Application security isn’t a one-size-fits-all proposition. The plug-and-play approach can be risky if the added code doesn’t quite fit or if it’s improperly placed into the application.

The consequences of not “shifting left” on security — not accounting for it in the earliest planning stages and weaving it into the design — could be serious, as some recent high-profile breaches show.

Still, developers trained in agile processes can take an agile approach to application security, in tandem with security teams grounded in a cyber-risk-based approach and equipped with automated tools.

When vulnerabilities creep in, cybercriminals can follow

Cybercriminals are attacking enterprise apps with gusto. Web application breaches made up more than 60 percent of security incidents in 2022, according to one study.

Though designed to serve consumers and increase business revenues, apps also increase the risk of security incidents. In the Apache Log4j breach of late 2021, hackers exploited misconfigured code to infiltrate and gain remote control of Log4j users’ systems. The mistake reportedly put hundreds of millions of computing devices at risk.

In addition to coding errors, we also see deficiencies in enterprise workload protection, including identity and access management. It’s quite common for developers to have more access privileges than they need. So-called superusers can literally go almost anywhere and do almost anything in the system, increasing the chance of misuse and even abuse.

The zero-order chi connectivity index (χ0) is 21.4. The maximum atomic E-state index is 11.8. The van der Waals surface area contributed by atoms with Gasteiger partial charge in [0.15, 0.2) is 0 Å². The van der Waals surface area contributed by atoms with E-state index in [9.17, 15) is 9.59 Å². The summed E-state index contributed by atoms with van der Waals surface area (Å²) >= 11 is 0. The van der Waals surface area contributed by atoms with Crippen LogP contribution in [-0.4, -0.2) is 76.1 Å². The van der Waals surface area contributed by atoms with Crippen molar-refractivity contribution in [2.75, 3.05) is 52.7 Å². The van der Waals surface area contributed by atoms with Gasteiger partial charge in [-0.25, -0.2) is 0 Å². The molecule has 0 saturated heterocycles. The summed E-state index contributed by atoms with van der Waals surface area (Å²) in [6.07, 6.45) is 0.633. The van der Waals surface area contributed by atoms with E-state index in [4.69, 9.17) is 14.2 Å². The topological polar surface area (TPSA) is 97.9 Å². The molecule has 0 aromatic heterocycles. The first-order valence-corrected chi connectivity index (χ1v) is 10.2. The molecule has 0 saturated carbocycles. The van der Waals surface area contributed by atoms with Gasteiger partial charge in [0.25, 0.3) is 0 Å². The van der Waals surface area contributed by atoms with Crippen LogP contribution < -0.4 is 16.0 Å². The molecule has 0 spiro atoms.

Someone could mistakenly or even intentionally approve a financial transaction that shouldn’t be authorized, at great cost to the business, or they could release customer personal data. And if bad actors were to get hold of a superuser’s login credentials (via a phishing email, for example), they might get carte blanche access to your systems, networks and data.

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Then there are the software-as-a-service (SaaS) apps your organization uses, produced by others. The Cloud Security Alliance (CSA) reports that, on average, businesses have about a hundred applications in their technology stack. Some have many more. At least one enterprise reported using more than 5,000 applications.